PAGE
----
Cannot remember where this simple idea came from – but it’s delicious.
This recipe was demonstrated at the Peachtree Road Farmers Market by Peter Dale of The National in Athens.
Mary Moore of Cook’s Warehouse demonstrated this recipe at a recent Morningside Farmers Market. I’ve made it twice now, using okra and squash, and then okra and eggplant. It’s an easy recipe to adapt to whatever vegetable is sitting there waiting for you.
Scott Serpas of Inman Park’s Serpas True Food demonstrated this recipe at the Peachtree Road Farmers Market as well. It’s going to use up your mustard greens and some of your okra. Truly, this dish goes together in about 10 minutes.
This recipe from the fine folks at Moore Farms and Friends, and it’s given in their own words. (No peppers in this week’s box, but you could add some of those little tomatoes instead.)
Not everyone welcomes okra the way I do. But this recipe from Freedom Farmers Market is easy and turns the okra crisp instead of slimy. A very simple way to use up the okra in today’s box. No thyme? Just skip it. What other fresh herbs do you have? Or have you been collecting, like I have, all these “new” smoked peppers like Urdu and Aleppo peppers? They’re easy to become addicted to – now I have to ration myself when I visit Savory Spice at the intersection of Virginia and Highland.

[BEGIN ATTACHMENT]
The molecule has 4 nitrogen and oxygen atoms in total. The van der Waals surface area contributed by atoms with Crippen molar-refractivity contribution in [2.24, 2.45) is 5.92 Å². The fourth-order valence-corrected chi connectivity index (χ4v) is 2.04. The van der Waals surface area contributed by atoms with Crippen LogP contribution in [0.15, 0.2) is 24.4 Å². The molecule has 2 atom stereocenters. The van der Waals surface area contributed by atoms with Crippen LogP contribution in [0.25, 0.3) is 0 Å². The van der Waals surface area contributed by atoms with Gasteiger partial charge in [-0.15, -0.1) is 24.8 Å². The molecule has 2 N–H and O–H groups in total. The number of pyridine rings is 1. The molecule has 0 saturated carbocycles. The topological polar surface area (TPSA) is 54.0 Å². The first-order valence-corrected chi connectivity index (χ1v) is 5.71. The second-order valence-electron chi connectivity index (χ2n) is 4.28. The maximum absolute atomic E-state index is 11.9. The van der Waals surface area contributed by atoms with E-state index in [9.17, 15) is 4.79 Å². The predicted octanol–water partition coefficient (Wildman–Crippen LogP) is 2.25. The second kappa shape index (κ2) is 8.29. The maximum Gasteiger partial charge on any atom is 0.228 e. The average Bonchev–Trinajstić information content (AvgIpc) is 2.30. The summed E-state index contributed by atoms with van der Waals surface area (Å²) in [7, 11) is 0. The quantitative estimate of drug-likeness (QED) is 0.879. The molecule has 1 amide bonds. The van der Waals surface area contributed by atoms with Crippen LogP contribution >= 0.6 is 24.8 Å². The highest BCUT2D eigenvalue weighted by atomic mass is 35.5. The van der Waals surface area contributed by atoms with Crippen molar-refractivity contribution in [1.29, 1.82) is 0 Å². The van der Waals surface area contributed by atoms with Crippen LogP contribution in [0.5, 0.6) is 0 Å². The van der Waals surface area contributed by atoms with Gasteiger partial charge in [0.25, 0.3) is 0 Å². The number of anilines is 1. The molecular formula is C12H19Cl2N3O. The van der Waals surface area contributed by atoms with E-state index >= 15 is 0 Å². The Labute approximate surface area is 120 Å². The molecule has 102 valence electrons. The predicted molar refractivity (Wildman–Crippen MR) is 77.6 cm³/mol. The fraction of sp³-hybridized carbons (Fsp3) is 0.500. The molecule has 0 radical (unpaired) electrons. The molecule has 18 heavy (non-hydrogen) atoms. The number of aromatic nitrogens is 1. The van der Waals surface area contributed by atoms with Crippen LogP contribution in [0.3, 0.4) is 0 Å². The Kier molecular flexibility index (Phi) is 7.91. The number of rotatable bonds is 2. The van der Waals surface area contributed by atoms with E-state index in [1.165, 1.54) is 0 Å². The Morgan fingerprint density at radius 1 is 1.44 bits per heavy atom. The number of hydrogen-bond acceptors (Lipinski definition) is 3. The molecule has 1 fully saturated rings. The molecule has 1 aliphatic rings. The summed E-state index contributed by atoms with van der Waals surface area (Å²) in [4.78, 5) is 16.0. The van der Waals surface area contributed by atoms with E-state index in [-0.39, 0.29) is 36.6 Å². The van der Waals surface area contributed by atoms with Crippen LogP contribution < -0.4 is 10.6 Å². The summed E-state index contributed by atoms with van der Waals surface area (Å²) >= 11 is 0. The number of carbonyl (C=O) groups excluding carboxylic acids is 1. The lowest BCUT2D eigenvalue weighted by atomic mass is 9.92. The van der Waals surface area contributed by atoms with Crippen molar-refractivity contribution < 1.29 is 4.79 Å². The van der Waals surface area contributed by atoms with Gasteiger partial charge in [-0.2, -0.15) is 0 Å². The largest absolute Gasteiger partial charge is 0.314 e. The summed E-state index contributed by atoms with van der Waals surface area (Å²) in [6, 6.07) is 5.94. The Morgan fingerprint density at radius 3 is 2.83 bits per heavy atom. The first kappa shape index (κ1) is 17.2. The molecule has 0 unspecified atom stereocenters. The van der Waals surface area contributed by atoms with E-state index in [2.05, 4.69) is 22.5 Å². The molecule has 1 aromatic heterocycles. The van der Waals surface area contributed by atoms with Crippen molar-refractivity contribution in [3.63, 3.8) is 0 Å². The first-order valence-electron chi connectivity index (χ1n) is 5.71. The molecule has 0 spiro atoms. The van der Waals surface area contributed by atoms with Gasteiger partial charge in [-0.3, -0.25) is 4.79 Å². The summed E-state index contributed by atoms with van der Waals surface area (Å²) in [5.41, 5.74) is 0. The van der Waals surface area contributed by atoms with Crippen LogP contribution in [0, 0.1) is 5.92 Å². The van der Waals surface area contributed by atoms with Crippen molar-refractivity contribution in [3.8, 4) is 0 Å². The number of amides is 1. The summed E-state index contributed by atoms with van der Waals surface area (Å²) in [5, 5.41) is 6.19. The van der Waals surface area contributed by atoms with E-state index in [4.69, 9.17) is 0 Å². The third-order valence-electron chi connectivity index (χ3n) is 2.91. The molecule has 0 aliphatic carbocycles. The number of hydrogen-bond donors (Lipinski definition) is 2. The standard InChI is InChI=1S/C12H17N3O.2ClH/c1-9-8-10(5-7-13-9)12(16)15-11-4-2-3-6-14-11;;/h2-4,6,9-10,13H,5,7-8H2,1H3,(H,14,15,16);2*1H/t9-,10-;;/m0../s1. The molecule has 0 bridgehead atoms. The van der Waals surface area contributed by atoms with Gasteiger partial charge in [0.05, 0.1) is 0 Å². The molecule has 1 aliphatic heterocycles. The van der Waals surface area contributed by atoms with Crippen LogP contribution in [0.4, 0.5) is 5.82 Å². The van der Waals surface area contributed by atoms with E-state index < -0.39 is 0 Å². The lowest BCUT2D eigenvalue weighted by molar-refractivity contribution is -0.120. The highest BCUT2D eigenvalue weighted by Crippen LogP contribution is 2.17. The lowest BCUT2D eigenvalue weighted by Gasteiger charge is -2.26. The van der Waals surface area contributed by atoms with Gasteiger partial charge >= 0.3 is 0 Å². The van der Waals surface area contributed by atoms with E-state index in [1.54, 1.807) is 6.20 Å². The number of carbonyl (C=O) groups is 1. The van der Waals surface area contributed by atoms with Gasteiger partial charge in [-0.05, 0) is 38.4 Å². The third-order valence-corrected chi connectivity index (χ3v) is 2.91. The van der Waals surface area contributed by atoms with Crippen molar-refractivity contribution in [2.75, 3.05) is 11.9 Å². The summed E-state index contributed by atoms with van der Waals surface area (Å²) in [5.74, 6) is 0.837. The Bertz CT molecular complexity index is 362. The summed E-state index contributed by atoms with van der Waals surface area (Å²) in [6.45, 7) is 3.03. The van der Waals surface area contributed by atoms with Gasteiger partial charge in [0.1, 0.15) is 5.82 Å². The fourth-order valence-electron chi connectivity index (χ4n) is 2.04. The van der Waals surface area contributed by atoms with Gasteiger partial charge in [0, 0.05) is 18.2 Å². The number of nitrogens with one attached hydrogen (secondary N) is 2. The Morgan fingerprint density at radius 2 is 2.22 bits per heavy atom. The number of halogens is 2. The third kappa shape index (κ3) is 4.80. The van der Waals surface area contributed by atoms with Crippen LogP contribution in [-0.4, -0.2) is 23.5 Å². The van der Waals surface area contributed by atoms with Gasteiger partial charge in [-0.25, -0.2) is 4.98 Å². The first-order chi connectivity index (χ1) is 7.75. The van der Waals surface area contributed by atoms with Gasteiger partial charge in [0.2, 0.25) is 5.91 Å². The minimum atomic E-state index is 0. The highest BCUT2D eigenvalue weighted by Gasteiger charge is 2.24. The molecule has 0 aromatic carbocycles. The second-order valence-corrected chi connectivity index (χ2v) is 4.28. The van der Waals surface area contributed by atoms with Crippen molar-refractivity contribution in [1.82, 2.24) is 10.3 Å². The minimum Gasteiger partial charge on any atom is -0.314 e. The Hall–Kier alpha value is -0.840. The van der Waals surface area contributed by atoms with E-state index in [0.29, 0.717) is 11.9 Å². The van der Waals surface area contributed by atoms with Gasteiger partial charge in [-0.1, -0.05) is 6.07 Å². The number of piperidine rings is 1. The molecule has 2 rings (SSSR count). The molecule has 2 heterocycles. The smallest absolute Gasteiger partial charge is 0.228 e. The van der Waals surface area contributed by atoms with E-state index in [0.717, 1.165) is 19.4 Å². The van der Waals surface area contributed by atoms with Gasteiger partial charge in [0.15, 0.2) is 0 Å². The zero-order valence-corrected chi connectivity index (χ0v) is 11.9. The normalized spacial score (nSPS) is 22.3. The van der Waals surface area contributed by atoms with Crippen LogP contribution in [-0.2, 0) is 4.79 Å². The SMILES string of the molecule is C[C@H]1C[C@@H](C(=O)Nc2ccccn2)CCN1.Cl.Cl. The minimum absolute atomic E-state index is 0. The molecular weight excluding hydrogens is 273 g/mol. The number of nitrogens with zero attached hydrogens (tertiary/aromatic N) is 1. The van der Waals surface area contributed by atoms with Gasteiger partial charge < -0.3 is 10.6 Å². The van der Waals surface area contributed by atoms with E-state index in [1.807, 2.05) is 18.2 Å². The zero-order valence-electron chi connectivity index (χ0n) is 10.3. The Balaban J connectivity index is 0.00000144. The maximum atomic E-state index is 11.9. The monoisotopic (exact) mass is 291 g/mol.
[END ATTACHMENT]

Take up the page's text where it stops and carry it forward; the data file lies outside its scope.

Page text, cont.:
Adapted from Southern Living magazine.
Zeb Stevenson demonstrated this recipe at the Peachtree Road Farmers Market back in September 2011. I offer it for those who are wondering what they’re going to do with more okra this week.
Teri Watson shares this Southern comfort food recipe, a favorite at her house.
Unlike melons, okra is one tough vegetable. This old-time recipe is a great way to enjoy and truly, cooking the okra in tomatoes seems to cut down on the “slime” factor. But full disclosure – I love okra in any form, I never get the “it’s slimy” contingent, so can’t promise this still won’t seem “slimy” to the okraphobe.
By the way, perfectly fine to eat the little okra caps, as long as the okra is small and tender, like the ones we’ve been getting.
If you cooked and froze some of the corn bounty from earlier this year, then you’ve got a cup of frozen kernels perfect for this dish. If there’s no fresh, or your own fresh-frozen, corn available, it’s ok to use commercial frozen corn (the only frozen vegetable you’ll ever find at my house), or just skip it. Try adding a cup of diced squash instead. Or in addition to the other vegetables. It’s up to you.